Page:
Diode Characterization of Rockwell LWIR HgCdTe Detector Arrays
Future infrared space missions will undoubtedly employ passively cooled focal planes (T ~ 30K), as well as passively cooled telescopes. Most long-wave detector arrays (e.g. Si:As IBC) require cooling to temperatures of ~ 6-8K. We have been working with Rockwell to produce 10μm cutoff HgCdTe detector arrays that, at temperatures of ~ 30K, exhibit sufficiently low dark current and sufficiently high detective quantum efficiency to be interesting for astronomy. In pursuit of these goals, Rockwell Scientific Company has delivered twelve 256 x 256 arrays (several of them engineering arrays), with cutoff wavelengths at 30K between 7.4 and 11μm for characterization at Rochester. Seven of these arrays utilize advanced structure diodes with differing capacitances arranged in rows (banded arrays), and the materials properties of the HgCdTe also vary significantly from array to array. Of ultimate interest to astronomy is the fraction of pixels with dark current below the target value of ~ 100e-/s with 10-60mV of actual reverse bias across the diodes at T ~ 30K. These arrays were developed for the purpose of selecting diode architecture: we use this fraction as one criterion for selection. We have determined from these experiments the optimal diode architecture for future array development. Measurement of the dark current as a function of reverse bias and temperature allows us to ascertain the extent to which trap-to-band tunneling dominates the dark current at this temperature. We present the results for one representative array, UR008.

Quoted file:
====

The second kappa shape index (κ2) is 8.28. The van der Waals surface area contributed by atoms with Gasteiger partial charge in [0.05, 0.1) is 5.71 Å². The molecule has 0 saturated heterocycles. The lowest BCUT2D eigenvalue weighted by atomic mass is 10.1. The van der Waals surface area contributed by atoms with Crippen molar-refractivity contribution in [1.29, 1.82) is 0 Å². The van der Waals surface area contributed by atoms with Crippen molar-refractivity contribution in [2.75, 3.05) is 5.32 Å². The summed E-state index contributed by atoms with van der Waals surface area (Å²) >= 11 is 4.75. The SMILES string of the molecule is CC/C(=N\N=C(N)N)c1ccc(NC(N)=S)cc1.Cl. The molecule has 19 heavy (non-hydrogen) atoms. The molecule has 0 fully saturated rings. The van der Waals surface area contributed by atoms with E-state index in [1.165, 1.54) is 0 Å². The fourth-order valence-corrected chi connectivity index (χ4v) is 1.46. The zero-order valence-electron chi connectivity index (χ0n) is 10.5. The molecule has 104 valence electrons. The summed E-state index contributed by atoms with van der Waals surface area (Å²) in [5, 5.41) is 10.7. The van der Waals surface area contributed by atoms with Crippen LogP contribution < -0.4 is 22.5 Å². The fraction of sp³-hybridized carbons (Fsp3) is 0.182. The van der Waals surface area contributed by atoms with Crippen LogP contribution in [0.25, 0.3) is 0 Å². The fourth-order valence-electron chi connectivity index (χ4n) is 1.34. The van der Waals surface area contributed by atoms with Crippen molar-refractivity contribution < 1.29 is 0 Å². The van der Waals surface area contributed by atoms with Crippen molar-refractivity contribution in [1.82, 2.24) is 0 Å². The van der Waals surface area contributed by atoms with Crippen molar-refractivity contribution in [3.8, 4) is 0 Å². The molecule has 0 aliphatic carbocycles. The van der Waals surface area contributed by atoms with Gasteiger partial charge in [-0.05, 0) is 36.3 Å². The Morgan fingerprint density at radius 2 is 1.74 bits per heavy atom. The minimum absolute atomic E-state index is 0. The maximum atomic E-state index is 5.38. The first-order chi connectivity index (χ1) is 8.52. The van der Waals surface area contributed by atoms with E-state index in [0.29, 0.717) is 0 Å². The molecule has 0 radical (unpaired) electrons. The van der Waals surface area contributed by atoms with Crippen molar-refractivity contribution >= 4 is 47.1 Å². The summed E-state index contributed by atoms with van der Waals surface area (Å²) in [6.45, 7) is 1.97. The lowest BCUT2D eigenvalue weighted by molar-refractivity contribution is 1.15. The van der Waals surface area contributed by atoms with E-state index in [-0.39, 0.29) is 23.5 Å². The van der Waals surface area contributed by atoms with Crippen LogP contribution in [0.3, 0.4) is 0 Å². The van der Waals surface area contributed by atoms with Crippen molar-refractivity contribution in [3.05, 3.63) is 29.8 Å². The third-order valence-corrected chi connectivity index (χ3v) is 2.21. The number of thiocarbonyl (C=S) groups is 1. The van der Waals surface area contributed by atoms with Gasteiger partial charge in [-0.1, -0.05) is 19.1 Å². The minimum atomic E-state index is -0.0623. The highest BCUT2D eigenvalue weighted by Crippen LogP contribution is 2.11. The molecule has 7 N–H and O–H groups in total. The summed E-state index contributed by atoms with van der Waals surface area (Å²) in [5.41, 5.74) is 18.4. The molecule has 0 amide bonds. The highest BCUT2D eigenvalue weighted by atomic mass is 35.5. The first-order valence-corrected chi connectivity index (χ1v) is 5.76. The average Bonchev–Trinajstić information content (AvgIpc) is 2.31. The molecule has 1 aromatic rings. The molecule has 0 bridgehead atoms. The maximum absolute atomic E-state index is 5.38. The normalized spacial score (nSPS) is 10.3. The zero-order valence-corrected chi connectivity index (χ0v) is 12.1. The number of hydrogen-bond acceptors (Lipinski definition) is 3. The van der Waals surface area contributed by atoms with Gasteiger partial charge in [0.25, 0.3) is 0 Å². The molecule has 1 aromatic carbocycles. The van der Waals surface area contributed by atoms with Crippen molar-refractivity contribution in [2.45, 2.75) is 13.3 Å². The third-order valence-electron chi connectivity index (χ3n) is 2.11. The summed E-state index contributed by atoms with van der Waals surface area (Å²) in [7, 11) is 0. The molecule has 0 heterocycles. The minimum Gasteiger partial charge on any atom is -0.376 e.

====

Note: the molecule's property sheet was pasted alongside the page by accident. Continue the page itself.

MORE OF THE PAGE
This paper was published in SPIE Proceedings Vol. 4850
IR Space Telescopes and Instruments, John C. Mather, Editors, pp.927-934